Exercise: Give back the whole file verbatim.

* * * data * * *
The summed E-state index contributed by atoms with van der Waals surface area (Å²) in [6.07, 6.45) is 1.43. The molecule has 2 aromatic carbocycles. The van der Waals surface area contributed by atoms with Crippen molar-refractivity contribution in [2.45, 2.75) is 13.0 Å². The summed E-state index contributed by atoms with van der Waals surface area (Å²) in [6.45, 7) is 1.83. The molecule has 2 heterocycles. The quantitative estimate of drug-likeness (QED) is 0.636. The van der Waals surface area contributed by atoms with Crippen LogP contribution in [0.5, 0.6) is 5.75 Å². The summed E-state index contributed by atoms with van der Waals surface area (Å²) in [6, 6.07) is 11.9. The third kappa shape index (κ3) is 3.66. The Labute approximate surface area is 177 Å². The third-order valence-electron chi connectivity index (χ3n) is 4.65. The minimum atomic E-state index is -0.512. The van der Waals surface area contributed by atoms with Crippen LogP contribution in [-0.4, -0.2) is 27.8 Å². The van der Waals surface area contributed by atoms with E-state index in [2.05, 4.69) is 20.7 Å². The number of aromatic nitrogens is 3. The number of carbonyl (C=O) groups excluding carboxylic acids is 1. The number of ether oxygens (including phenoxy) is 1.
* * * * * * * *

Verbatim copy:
The summed E-state index contributed by atoms with van der Waals surface area (Å²) in [6.07, 6.45) is 1.43. The molecule has 2 aromatic carbocycles. The van der Waals surface area contributed by atoms with Crippen molar-refractivity contribution in [2.45, 2.75) is 13.0 Å². The summed E-state index contributed by atoms with van der Waals surface area (Å²) in [6.45, 7) is 1.83. The molecule has 2 heterocycles. The quantitative estimate of drug-likeness (QED) is 0.636. The van der Waals surface area contributed by atoms with Crippen LogP contribution in [0.5, 0.6) is 5.75 Å². The summed E-state index contributed by atoms with van der Waals surface area (Å²) in [6, 6.07) is 11.9. The third kappa shape index (κ3) is 3.66. The Labute approximate surface area is 177 Å². The third-order valence-electron chi connectivity index (χ3n) is 4.65. The minimum atomic E-state index is -0.512. The van der Waals surface area contributed by atoms with Crippen LogP contribution in [-0.4, -0.2) is 27.8 Å². The van der Waals surface area contributed by atoms with E-state index in [2.05, 4.69) is 20.7 Å². The number of aromatic nitrogens is 3. The number of carbonyl (C=O) groups excluding carboxylic acids is 1. The number of ether oxygens (including phenoxy) is 1.